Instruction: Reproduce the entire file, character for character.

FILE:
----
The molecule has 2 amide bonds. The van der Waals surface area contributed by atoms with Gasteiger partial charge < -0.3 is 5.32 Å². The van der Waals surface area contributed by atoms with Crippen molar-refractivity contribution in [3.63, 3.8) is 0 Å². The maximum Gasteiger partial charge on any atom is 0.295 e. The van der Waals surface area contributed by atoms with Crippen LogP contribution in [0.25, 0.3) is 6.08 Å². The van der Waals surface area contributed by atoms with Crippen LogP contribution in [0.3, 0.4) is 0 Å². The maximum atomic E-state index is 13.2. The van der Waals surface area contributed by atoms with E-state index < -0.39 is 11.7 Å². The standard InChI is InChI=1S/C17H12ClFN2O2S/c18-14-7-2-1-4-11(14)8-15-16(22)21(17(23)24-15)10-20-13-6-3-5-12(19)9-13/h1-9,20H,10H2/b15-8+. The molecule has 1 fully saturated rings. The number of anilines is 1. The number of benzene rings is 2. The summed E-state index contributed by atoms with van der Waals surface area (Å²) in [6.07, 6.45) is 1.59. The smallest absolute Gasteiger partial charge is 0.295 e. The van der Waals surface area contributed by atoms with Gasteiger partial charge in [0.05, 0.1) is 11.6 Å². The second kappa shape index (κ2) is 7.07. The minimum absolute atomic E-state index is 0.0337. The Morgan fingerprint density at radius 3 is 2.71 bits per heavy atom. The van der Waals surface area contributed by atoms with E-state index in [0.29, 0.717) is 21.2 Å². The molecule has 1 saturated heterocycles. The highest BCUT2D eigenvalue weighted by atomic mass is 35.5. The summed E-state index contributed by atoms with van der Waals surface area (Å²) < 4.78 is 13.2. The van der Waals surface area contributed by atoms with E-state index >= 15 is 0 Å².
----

The molecule has 2 amide bonds. The van der Waals surface area contributed by atoms with Gasteiger partial charge < -0.3 is 5.32 Å². The van der Waals surface area contributed by atoms with Crippen molar-refractivity contribution in [3.63, 3.8) is 0 Å². The maximum Gasteiger partial charge on any atom is 0.295 e. The van der Waals surface area contributed by atoms with Crippen LogP contribution in [0.25, 0.3) is 6.08 Å². The van der Waals surface area contributed by atoms with Crippen LogP contribution in [0.3, 0.4) is 0 Å². The maximum atomic E-state index is 13.2. The van der Waals surface area contributed by atoms with E-state index < -0.39 is 11.7 Å². The standard InChI is InChI=1S/C17H12ClFN2O2S/c18-14-7-2-1-4-11(14)8-15-16(22)21(17(23)24-15)10-20-13-6-3-5-12(19)9-13/h1-9,20H,10H2/b15-8+. The molecule has 1 fully saturated rings. The number of anilines is 1. The number of benzene rings is 2. The summed E-state index contributed by atoms with van der Waals surface area (Å²) in [6.07, 6.45) is 1.59. The smallest absolute Gasteiger partial charge is 0.295 e. The van der Waals surface area contributed by atoms with Gasteiger partial charge in [0.05, 0.1) is 11.6 Å². The second kappa shape index (κ2) is 7.07. The minimum absolute atomic E-state index is 0.0337. The Morgan fingerprint density at radius 3 is 2.71 bits per heavy atom. The van der Waals surface area contributed by atoms with E-state index in [0.29, 0.717) is 21.2 Å². The molecule has 1 saturated heterocycles. The highest BCUT2D eigenvalue weighted by atomic mass is 35.5. The summed E-state index contributed by atoms with van der Waals surface area (Å²) < 4.78 is 13.2. The van der Waals surface area contributed by atoms with E-state index >= 15 is 0 Å².